In recent years Libya sought a reconciliation with the West, dismantled any programs for possible weapons of mass destruction, and Gadaffi himself was embraced by Tony Blair
and other Western leaders. But in 2011, as the Middle East saw the emergence of the Arab Spring, violence broke out in Libya. The Western media presented this as a revolutionary surge, similar to that in Egypt.
Here I'd like to step back nearly twenty five years, to a visit I had made to Libya in 1989, as part of a team from the Fellowship of Reconciliation, seeking to ease the tensions. Our group met with a high level set of Libyan leaders (though not Gadaffi), we stood in the ruins of Gadaffi's home, which had been hit by the jets Reagan sent, we saw the damage to the
French Embassy from those jets, and to civilian housing, far from Gadaffi's home, which had been destroyed. We were there a week, traveled outside of Tripoli, visited the university,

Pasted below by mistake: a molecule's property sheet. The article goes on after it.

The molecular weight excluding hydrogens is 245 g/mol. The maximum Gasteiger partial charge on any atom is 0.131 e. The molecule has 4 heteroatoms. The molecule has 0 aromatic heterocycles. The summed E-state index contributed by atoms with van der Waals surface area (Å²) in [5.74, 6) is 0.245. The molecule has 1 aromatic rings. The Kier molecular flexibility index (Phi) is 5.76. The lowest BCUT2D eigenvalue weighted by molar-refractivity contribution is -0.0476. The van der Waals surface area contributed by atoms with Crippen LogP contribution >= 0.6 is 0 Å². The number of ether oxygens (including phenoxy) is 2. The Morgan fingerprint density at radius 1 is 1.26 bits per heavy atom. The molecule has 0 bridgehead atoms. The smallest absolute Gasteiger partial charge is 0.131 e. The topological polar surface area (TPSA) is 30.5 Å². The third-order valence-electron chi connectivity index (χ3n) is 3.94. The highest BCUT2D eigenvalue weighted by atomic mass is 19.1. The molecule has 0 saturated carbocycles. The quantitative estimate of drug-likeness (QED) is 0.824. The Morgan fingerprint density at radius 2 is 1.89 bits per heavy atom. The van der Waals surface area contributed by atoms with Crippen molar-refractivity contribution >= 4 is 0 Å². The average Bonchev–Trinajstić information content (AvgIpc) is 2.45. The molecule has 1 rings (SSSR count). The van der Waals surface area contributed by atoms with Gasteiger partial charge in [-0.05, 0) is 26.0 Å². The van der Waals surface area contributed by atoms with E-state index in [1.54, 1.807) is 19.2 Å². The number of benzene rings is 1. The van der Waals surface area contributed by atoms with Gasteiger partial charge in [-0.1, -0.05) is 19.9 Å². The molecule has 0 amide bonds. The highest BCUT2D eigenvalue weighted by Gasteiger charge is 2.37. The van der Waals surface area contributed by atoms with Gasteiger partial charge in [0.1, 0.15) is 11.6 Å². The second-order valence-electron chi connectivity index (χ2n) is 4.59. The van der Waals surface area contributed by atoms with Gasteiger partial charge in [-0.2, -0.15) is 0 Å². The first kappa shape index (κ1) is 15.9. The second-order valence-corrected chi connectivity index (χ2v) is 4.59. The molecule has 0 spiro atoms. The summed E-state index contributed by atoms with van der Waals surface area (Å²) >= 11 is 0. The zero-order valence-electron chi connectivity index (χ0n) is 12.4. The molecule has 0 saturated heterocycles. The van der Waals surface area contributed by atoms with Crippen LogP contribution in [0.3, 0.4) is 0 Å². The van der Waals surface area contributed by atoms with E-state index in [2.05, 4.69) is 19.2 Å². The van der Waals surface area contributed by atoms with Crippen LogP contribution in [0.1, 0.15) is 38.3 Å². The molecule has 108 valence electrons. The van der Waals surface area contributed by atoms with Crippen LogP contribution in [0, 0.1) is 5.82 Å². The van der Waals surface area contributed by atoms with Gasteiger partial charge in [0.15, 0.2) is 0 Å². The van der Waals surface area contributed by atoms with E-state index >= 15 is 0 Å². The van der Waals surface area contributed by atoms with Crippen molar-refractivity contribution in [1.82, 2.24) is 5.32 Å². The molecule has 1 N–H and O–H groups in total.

walked around Tripoli.
I would be the first to admit that any such tour can be "guided", and is designed to give a good impression. But there were clear signs to me that this was not a fearsome, monolithic totalitarian state. For example, while Gadaffi had come out publicly against women wearing the Islamic coverings of the head, we saw so many young women wearing precisely such
coverings that it was clear Gadaffi's words were hardly law. I was amused to find that the park next to our first class hotel was a cruising ground for Libyan homosexuals. We did not, in our extensive discussions with our hosts, get a sense of fear, or a hesitation in speaking frankly. One of the touching aspects of the visit was to hear from the Libyans how many
wanted to revisit the US, where they had gotten their education. They wanted to see old classmates, visit their old campuses. (Our visit occurred at a time when direct air travel
to Libya was illegal, and Libyans were banned from travel to the US).
In addition, I had an old friend, Sheila Cooper, of England, who was a secretary and had gone to Libya because the secretarial pay was good and she hoped to retire on it. Her
letters to me were funny, were frank, and didn't sound at all as if she was writing from "the heart of the beast".